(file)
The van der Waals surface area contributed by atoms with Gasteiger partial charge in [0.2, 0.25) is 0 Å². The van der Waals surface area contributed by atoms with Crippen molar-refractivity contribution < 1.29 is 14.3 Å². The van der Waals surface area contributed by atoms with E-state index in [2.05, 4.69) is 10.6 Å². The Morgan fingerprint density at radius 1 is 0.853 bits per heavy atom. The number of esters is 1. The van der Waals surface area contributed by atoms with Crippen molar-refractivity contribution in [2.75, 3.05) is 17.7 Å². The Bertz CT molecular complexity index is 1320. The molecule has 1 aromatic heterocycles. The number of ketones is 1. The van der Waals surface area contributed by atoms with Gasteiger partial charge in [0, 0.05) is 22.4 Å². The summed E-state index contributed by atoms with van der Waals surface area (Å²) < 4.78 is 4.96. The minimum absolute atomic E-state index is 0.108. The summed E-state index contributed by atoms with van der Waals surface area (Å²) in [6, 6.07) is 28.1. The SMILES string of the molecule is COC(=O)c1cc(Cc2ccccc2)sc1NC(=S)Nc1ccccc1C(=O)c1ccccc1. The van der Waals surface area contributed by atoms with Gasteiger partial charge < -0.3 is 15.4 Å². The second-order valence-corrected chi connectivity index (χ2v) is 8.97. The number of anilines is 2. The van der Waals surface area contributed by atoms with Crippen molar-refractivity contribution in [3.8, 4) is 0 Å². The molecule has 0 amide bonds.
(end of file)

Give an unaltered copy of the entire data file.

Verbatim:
The van der Waals surface area contributed by atoms with Gasteiger partial charge in [0.2, 0.25) is 0 Å². The van der Waals surface area contributed by atoms with Crippen molar-refractivity contribution < 1.29 is 14.3 Å². The van der Waals surface area contributed by atoms with E-state index in [2.05, 4.69) is 10.6 Å². The Morgan fingerprint density at radius 1 is 0.853 bits per heavy atom. The number of esters is 1. The van der Waals surface area contributed by atoms with Crippen molar-refractivity contribution in [2.75, 3.05) is 17.7 Å². The Bertz CT molecular complexity index is 1320. The molecule has 1 aromatic heterocycles. The number of ketones is 1. The van der Waals surface area contributed by atoms with Gasteiger partial charge in [0, 0.05) is 22.4 Å². The summed E-state index contributed by atoms with van der Waals surface area (Å²) < 4.78 is 4.96. The minimum absolute atomic E-state index is 0.108. The summed E-state index contributed by atoms with van der Waals surface area (Å²) in [6, 6.07) is 28.1. The SMILES string of the molecule is COC(=O)c1cc(Cc2ccccc2)sc1NC(=S)Nc1ccccc1C(=O)c1ccccc1. The van der Waals surface area contributed by atoms with Gasteiger partial charge < -0.3 is 15.4 Å². The second-order valence-corrected chi connectivity index (χ2v) is 8.97. The number of anilines is 2. The van der Waals surface area contributed by atoms with Crippen molar-refractivity contribution in [3.8, 4) is 0 Å². The molecule has 0 amide bonds.